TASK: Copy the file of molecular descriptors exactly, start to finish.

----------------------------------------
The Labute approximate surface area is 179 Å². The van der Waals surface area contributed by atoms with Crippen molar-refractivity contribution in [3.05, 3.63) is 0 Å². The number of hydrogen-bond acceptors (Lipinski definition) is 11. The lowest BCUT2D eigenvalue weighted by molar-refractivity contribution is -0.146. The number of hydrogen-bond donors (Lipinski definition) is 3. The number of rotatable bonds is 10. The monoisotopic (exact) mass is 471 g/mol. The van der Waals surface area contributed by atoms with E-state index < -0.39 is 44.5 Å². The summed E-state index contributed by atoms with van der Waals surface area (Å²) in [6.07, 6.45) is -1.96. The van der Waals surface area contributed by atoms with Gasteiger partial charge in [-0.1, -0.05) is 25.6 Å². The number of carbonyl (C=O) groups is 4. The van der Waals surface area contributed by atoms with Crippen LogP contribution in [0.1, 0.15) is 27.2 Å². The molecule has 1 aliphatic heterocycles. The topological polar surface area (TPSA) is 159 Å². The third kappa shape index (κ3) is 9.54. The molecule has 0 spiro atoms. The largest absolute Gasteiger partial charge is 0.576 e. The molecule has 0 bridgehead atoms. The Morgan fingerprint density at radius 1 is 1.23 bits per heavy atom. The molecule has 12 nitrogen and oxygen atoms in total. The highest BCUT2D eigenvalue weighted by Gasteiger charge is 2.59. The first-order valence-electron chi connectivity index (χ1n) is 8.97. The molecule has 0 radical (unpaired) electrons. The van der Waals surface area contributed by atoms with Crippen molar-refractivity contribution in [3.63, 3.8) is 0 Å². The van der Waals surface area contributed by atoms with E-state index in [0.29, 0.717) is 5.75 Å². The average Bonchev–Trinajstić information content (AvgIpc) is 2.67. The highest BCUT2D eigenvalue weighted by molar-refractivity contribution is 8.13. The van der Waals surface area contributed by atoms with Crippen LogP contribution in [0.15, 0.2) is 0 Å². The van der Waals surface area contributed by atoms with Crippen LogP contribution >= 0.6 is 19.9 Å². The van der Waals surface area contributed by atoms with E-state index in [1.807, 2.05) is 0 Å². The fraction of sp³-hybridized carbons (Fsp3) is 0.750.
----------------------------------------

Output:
The Labute approximate surface area is 179 Å². The van der Waals surface area contributed by atoms with Crippen molar-refractivity contribution in [3.05, 3.63) is 0 Å². The number of hydrogen-bond acceptors (Lipinski definition) is 11. The lowest BCUT2D eigenvalue weighted by molar-refractivity contribution is -0.146. The number of hydrogen-bond donors (Lipinski definition) is 3. The number of rotatable bonds is 10. The monoisotopic (exact) mass is 471 g/mol. The van der Waals surface area contributed by atoms with E-state index < -0.39 is 44.5 Å². The summed E-state index contributed by atoms with van der Waals surface area (Å²) in [6.07, 6.45) is -1.96. The van der Waals surface area contributed by atoms with Gasteiger partial charge in [-0.1, -0.05) is 25.6 Å². The number of carbonyl (C=O) groups is 4. The van der Waals surface area contributed by atoms with Crippen LogP contribution in [0.1, 0.15) is 27.2 Å². The molecule has 1 aliphatic heterocycles. The topological polar surface area (TPSA) is 159 Å². The third kappa shape index (κ3) is 9.54. The molecule has 0 spiro atoms. The largest absolute Gasteiger partial charge is 0.576 e. The molecule has 0 bridgehead atoms. The Morgan fingerprint density at radius 1 is 1.23 bits per heavy atom. The molecule has 12 nitrogen and oxygen atoms in total. The highest BCUT2D eigenvalue weighted by Gasteiger charge is 2.59. The first-order valence-electron chi connectivity index (χ1n) is 8.97. The molecule has 0 radical (unpaired) electrons. The van der Waals surface area contributed by atoms with Crippen molar-refractivity contribution in [3.63, 3.8) is 0 Å². The van der Waals surface area contributed by atoms with E-state index in [0.29, 0.717) is 5.75 Å². The average Bonchev–Trinajstić information content (AvgIpc) is 2.67. The highest BCUT2D eigenvalue weighted by molar-refractivity contribution is 8.13. The van der Waals surface area contributed by atoms with Crippen LogP contribution in [0.15, 0.2) is 0 Å². The van der Waals surface area contributed by atoms with Crippen LogP contribution >= 0.6 is 19.9 Å². The van der Waals surface area contributed by atoms with E-state index in [1.807, 2.05) is 0 Å². The fraction of sp³-hybridized carbons (Fsp3) is 0.750.